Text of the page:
Friday, 24 April 2015

Women Are The Most Successful Self-Publishers

Women Are The Most Successful Self-Publishers

Since the birth of literature there has been gender disparity in the number of male and female writers, due largely to the fact that the majority of women have for centuries been denied an education. Wealthy, well-educated women were even excluded from the literary canon because it was not socially acceptable for ‘respectable’ women to publish. Even in the twentieth century, which saw greater gender equality and more opportunities for women writers, men have dominated the literary scene.

Today, despite the higher proportion of female writers and female readers, it seems that male writers feature more consistently in top reviews. Male writers, despite the larger female audience, are given more 'weight' than their female counterparts, whilst women writers are demoted to the realms of chick-lit.

A report in the Guardian showed that male authors account for 80% of titles in the Telegraph’s 100 Novels Everyone Should Read, 85% of the Guardian’s 100 Greatest Novels of all Time, and 70% of the Telegraph’s The Best Books of 2014. Male writers are therefore more likely to experience respect from their peers and find their writing reviewed favourably, whilst female writers are more likely to encounter prejudice or a lack of interest from reviewers.

In addition to their high commendations by reviews, male writers account for over 60% of the top 100 bestsellers on Amazon, according to FicShelf, which analysed data comparing male and female writers.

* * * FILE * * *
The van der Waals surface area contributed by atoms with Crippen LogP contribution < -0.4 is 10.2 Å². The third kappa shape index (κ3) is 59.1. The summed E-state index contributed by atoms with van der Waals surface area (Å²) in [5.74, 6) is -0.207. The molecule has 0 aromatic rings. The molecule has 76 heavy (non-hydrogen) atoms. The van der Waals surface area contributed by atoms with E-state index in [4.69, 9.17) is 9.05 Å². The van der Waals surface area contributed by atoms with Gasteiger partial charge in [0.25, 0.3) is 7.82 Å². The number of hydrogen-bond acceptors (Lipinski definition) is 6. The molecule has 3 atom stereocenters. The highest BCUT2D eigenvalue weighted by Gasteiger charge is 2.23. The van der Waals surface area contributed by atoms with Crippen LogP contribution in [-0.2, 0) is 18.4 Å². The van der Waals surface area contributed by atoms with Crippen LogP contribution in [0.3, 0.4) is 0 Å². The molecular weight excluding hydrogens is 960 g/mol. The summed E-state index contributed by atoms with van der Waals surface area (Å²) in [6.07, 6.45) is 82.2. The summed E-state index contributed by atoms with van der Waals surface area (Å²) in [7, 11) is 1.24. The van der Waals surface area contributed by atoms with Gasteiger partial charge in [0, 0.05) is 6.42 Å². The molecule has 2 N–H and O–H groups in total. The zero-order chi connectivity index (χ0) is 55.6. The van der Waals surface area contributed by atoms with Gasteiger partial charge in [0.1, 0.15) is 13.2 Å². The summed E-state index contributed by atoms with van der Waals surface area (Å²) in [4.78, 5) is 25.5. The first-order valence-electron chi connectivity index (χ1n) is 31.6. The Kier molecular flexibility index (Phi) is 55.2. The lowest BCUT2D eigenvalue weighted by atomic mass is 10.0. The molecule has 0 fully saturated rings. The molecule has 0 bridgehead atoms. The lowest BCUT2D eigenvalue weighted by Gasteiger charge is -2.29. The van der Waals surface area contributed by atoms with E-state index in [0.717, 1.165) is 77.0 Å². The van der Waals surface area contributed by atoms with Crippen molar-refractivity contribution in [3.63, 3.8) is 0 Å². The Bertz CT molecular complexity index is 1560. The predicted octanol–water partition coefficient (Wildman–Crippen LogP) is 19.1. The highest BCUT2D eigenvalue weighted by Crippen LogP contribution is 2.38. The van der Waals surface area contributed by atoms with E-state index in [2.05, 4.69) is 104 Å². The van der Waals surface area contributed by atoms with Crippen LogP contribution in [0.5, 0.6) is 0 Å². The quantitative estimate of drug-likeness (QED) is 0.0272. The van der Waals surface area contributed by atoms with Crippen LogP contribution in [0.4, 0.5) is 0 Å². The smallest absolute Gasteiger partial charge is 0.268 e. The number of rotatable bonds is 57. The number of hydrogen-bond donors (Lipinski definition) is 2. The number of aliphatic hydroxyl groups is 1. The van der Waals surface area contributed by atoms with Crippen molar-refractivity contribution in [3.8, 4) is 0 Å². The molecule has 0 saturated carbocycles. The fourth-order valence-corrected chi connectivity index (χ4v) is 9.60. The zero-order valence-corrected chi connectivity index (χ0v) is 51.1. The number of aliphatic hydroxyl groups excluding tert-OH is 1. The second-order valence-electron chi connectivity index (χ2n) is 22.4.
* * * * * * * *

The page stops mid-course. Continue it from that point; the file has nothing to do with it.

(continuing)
FicShelf looked at 227 bestselling self-published titles, which included a mix of fiction and non-fiction. ‘When it looked at novels, the results were even more skewed: of 134 fiction titles, 109, or 81%, were by women, 11 were by men, and 14 were unknown.’ BookWorks, an organisation of self-publishers, claim that women have a greater chance of success through DIY publishing: ‘odds are that the self-publishing community will be much kinder to you and your book than the traditional world of book publishing would, and you’ll be able to reach more readers than you might otherwise.’

Florence Wilkinson from FicShelf also reported that their research showed a surprising number of the 200+ authors analysed were under the age of 30, and she attributed this to 'fandom', which seems to attract mainly female writers. E L James is a very famous example of a writer who has made millions from self-publishing her fan-fiction; her trilogy 50 Shades of Grey attempted to reinterpret the love story of Bella and Edward in the Twilight Saga.

Despite James' success,  there is a certain amount of scorn directed at her DIY fan-fiction, which is apparently excluded from the literary canon of more substantial works of literature produced by men. The publishing industry sometimes assumes that people self-publish because they have to, because they have failed through traditional methods. James, at least, does know her audience and appealed to an online audience of fans who seek out fan-fiction. Self-publishing is a very different form of publishing and is not just a last resort, but it responds to a growing desire for fan-fiction. It even seems to offer more opportunities for success for women writers than print publishing. 

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